This work was partially supported by the HKBU Strategic Development Fund and the Hong Kong Research Grants Council (HKBU 202710) to G.O. and C.Z., a grant by the German Academic Exchange Service (DAAD) to G.O., and a grant by the German Research Foundation to W.S. (So177/17-1). This research was conducted using the resources of the High Performance Cluster Computing Centre, Hong Kong Baptist University, which receives funding from Research Grant Council, University Grant Committee of the HKSAR and Hong Kong Baptist University.
Overcoming limitations of the ERP method with Residue Iteration Decomposition (RIDE): A demonstration in go/no-go experiments
Article first published online: 14 JAN 2013
Copyright © 2013 Society for Psychophysiological Research
Volume 50, Issue 3, pages 253–265, March 2013
How to Cite
Ouyang, G., Schacht, A., Zhou, C. and Sommer, W. (2013), Overcoming limitations of the ERP method with Residue Iteration Decomposition (RIDE): A demonstration in go/no-go experiments. Psychophysiology, 50: 253–265. doi: 10.1111/psyp.12004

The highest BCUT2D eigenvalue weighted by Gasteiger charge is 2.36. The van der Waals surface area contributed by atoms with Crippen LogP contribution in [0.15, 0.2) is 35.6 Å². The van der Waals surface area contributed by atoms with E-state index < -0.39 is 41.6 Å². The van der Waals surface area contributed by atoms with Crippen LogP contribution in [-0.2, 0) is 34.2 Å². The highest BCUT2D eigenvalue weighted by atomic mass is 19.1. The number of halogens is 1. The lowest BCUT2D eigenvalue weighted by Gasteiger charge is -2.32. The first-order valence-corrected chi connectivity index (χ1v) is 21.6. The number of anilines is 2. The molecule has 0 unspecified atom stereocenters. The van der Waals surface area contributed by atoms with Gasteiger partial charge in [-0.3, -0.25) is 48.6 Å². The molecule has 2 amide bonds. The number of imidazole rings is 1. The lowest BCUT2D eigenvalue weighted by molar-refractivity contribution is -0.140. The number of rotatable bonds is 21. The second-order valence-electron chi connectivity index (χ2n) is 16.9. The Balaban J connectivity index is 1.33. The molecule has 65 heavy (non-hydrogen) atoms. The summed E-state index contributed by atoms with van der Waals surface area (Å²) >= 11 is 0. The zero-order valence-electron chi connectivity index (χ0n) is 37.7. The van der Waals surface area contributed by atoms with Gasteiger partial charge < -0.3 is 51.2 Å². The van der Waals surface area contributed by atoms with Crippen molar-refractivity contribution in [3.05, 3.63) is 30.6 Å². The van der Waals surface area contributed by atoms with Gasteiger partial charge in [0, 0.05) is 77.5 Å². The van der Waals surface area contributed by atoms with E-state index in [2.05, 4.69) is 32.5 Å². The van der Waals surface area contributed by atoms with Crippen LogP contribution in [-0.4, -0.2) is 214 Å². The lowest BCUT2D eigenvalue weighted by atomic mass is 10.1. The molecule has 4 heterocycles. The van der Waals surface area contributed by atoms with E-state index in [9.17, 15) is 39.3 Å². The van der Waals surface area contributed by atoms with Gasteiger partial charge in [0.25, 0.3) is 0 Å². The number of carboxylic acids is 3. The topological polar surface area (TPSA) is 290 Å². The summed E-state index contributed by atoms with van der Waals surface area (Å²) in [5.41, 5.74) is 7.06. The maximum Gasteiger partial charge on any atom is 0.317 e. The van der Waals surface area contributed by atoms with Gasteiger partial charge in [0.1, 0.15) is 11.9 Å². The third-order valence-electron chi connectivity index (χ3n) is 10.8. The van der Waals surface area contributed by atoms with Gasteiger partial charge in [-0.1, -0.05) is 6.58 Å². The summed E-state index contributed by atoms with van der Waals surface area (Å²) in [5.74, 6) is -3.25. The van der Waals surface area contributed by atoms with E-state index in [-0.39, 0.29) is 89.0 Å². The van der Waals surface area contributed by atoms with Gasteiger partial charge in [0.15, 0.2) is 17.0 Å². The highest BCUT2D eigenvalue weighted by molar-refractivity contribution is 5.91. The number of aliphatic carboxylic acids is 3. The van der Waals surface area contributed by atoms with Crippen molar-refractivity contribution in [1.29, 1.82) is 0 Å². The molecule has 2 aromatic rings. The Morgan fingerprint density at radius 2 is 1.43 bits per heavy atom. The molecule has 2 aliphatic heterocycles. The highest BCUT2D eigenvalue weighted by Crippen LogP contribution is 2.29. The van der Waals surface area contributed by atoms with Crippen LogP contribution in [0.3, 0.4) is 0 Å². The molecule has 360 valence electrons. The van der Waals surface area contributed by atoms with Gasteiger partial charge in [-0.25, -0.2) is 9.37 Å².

- Issue published online: 5 FEB 2013
- Article first published online: 14 JAN 2013
- the HKBU Strategic Development Fund
- Hong Kong Research Grants Council. Grant Number: HKBU 202710
- German Academic Exchange Service (DAAD)
- German Research Foundation. Grant Number: So177/17-1
- ERP subtraction/difference waves;
- Go/no-go paradigm;
The usefulness of the event-related potential (ERP) method can be compromised by violations of the underlying assumptions, for example, confounding variations of latency and amplitude of ERP components within and between conditions. Here we show how the ERP subtraction method might yield misleading information due to latency variability of ERP components. We propose a solution to this problem by correcting for latency variability using Residue Iteration Decomposition (RIDE), demonstrated with data from representative go/no-go experiments. The overlap of N2 and P3 components in go/no-go data gives rise to spurious topographical localization of the no-go–N2 component. RIDE decomposes N2 and P3 based on their latency variability. The decomposition restored the N2 topography by removing the contamination from latency-variable late components. The RIDE-derived N2 and P3 give a clearer insight about their functional relevance in the go/no-go paradigm.